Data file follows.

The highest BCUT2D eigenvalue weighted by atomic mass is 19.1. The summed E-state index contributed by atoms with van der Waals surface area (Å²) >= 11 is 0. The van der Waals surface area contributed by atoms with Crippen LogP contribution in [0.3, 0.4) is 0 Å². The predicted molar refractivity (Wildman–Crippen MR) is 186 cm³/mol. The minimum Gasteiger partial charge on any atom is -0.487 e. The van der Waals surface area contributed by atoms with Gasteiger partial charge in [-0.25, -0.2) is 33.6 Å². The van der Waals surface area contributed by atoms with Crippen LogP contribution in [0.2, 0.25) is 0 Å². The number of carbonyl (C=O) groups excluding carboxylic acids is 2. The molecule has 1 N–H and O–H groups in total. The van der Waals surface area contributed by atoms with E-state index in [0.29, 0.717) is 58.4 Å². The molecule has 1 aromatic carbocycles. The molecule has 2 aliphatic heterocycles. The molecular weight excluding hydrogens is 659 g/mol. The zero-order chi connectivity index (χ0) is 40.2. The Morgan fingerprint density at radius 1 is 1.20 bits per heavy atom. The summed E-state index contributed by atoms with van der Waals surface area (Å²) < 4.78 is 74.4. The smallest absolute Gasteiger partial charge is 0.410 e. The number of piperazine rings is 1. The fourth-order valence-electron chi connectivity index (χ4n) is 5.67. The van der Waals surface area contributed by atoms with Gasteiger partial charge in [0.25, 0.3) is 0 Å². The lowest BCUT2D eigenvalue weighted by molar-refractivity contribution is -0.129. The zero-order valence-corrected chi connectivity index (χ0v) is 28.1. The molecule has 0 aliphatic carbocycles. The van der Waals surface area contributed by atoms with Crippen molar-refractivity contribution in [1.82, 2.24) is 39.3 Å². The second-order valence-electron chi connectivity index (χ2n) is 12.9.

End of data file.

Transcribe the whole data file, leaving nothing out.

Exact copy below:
The highest BCUT2D eigenvalue weighted by atomic mass is 19.1. The summed E-state index contributed by atoms with van der Waals surface area (Å²) >= 11 is 0. The van der Waals surface area contributed by atoms with Crippen LogP contribution in [0.3, 0.4) is 0 Å². The predicted molar refractivity (Wildman–Crippen MR) is 186 cm³/mol. The minimum Gasteiger partial charge on any atom is -0.487 e. The van der Waals surface area contributed by atoms with Gasteiger partial charge in [-0.25, -0.2) is 33.6 Å². The van der Waals surface area contributed by atoms with Crippen LogP contribution in [0.2, 0.25) is 0 Å². The number of carbonyl (C=O) groups excluding carboxylic acids is 2. The molecule has 1 N–H and O–H groups in total. The van der Waals surface area contributed by atoms with E-state index in [0.29, 0.717) is 58.4 Å². The molecule has 1 aromatic carbocycles. The molecule has 2 aliphatic heterocycles. The molecular weight excluding hydrogens is 659 g/mol. The zero-order chi connectivity index (χ0) is 40.2. The Morgan fingerprint density at radius 1 is 1.20 bits per heavy atom. The summed E-state index contributed by atoms with van der Waals surface area (Å²) < 4.78 is 74.4. The smallest absolute Gasteiger partial charge is 0.410 e. The number of piperazine rings is 1. The fourth-order valence-electron chi connectivity index (χ4n) is 5.67. The van der Waals surface area contributed by atoms with Gasteiger partial charge in [0.25, 0.3) is 0 Å². The lowest BCUT2D eigenvalue weighted by molar-refractivity contribution is -0.129. The zero-order valence-corrected chi connectivity index (χ0v) is 28.1. The molecule has 0 aliphatic carbocycles. The van der Waals surface area contributed by atoms with Crippen molar-refractivity contribution in [1.82, 2.24) is 39.3 Å². The second-order valence-electron chi connectivity index (χ2n) is 12.9.